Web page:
The sharp rise in wages and in non-wage benefits during World War II and in the postwar years has focused public attention upon this area. What factors determine the proper adjustments to be made in wages and in other benefits? The articulateness of labor leaders in espousing their cause has brought under the white glare of publicity those decisions which formerly were made unilaterally and without the need for public justification.
The development of powerful unions during the past quarter of a century has had a significant impact on wage determination. Although there has been considerable dispute as to whether or not unions have forced up wages to a higher level than would otherwise have prevailed, there can be little question that the growth of unions has affected the mechanics of wage determination. Unions usually come better prepared to the bargaining table than do individual workers. They can assure a fuller discussion of the relevant (and sometimes irrelevant) issues than took place formerly. In turn, this has required a sharpening of management thinking about the factors which enter into wage determination.
This is not a book dealing with wage theory. Such theory has little value in the give and take of collective bargaining. Rather, emphasis is given to factors that determine general changes in wages and in non-wage benefits. A considerable literature has developed concerning the role of unions, collective bargaining, human relations, and related subjects. However, less attention has been given to the factors which the parties emphasize in bargaining about wages. Inevitably the wage negotiation setting has become institutionalized, as both labor and management have developed greater experience with their arguments and counterarguments.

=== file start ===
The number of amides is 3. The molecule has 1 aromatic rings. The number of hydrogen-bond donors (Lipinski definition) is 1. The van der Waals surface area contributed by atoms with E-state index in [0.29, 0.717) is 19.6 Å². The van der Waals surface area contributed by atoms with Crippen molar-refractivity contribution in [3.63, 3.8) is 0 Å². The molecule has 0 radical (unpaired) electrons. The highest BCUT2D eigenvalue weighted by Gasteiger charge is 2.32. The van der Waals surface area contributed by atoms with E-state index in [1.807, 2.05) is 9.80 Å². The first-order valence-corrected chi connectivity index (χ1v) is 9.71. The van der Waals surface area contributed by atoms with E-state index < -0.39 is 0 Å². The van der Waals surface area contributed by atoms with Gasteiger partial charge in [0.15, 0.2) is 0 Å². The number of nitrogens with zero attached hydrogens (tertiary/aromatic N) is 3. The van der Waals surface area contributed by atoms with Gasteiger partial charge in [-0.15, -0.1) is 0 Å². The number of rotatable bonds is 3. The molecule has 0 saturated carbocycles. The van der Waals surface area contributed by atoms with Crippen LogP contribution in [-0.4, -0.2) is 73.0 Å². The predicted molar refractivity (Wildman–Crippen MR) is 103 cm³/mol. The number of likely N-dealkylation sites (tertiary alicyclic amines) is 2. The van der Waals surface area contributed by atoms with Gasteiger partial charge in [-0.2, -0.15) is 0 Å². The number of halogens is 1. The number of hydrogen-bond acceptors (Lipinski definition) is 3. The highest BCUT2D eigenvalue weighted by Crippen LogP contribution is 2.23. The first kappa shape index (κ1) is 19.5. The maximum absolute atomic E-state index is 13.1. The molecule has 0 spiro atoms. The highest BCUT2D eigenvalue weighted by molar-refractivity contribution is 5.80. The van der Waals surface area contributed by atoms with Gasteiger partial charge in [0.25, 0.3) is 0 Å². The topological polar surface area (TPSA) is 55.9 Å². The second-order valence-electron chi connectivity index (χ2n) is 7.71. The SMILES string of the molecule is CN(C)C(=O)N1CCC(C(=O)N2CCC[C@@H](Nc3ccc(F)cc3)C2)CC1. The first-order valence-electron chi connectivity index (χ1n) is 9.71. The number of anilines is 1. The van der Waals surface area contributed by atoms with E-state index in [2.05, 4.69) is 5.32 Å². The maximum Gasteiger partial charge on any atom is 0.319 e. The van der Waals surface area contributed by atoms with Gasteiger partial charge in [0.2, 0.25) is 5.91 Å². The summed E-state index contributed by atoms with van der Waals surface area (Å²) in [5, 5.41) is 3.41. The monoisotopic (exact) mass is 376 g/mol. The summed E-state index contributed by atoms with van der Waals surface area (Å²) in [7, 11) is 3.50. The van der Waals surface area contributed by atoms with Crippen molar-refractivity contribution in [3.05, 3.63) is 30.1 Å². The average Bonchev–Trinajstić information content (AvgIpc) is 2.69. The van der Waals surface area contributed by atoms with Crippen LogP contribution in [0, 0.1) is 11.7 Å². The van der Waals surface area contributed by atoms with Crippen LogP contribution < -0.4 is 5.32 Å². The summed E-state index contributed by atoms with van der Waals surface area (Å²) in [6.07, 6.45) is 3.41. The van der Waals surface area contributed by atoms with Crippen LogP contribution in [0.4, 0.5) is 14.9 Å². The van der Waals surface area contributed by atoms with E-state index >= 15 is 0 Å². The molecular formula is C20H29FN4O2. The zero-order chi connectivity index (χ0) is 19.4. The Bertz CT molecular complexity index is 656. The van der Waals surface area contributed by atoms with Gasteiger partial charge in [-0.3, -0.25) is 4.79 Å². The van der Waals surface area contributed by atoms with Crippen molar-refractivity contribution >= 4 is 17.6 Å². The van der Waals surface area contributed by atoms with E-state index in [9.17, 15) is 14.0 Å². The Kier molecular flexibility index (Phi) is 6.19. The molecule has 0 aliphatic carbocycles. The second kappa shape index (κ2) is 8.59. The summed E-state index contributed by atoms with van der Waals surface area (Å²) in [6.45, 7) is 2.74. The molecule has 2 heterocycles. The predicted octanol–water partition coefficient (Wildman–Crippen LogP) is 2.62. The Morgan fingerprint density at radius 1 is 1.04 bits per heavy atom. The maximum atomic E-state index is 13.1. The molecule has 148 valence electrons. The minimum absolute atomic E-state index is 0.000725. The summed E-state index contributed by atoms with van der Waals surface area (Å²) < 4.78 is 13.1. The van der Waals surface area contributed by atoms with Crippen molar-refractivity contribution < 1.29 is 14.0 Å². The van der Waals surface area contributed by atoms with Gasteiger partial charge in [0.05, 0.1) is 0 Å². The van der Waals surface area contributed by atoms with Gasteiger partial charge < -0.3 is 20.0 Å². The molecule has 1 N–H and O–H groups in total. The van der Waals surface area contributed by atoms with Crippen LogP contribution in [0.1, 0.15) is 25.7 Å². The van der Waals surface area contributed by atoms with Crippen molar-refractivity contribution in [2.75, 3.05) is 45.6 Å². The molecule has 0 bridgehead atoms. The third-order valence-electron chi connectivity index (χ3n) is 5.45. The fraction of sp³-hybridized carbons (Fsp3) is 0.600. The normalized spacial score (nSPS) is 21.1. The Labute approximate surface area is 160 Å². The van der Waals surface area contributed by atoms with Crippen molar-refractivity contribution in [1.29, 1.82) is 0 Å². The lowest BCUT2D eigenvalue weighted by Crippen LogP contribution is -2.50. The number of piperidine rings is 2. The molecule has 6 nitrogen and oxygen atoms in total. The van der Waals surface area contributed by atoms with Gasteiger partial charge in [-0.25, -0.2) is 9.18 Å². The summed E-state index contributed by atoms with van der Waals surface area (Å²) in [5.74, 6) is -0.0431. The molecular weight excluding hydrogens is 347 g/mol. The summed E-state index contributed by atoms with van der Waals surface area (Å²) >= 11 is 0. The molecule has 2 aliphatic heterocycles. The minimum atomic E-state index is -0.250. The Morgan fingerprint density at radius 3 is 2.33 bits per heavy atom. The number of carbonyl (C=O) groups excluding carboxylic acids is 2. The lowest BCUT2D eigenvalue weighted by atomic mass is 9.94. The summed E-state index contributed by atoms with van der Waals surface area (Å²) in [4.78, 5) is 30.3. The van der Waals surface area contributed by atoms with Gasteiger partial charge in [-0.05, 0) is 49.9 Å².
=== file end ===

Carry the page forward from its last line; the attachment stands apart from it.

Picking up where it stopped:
This book discusses wage determination as it has evolved in collective bargaining. It is built around the six wage criteria which have assumed increasing importance: wage comparisons, cost of living, workers' budgets, productivity, ability to pay, and economic environment. Wage criteria are not new because one or more have been emphasized for many years. However, over the past two decades, both labor and management have given increasing recognition to their use on a more systematic basis. This development has accompanied the greater maturity in labor-management relations. Although the use of wage criteria does not provide a scientific formula, it does afford a useful framework of reference for contract negotiations. The . . .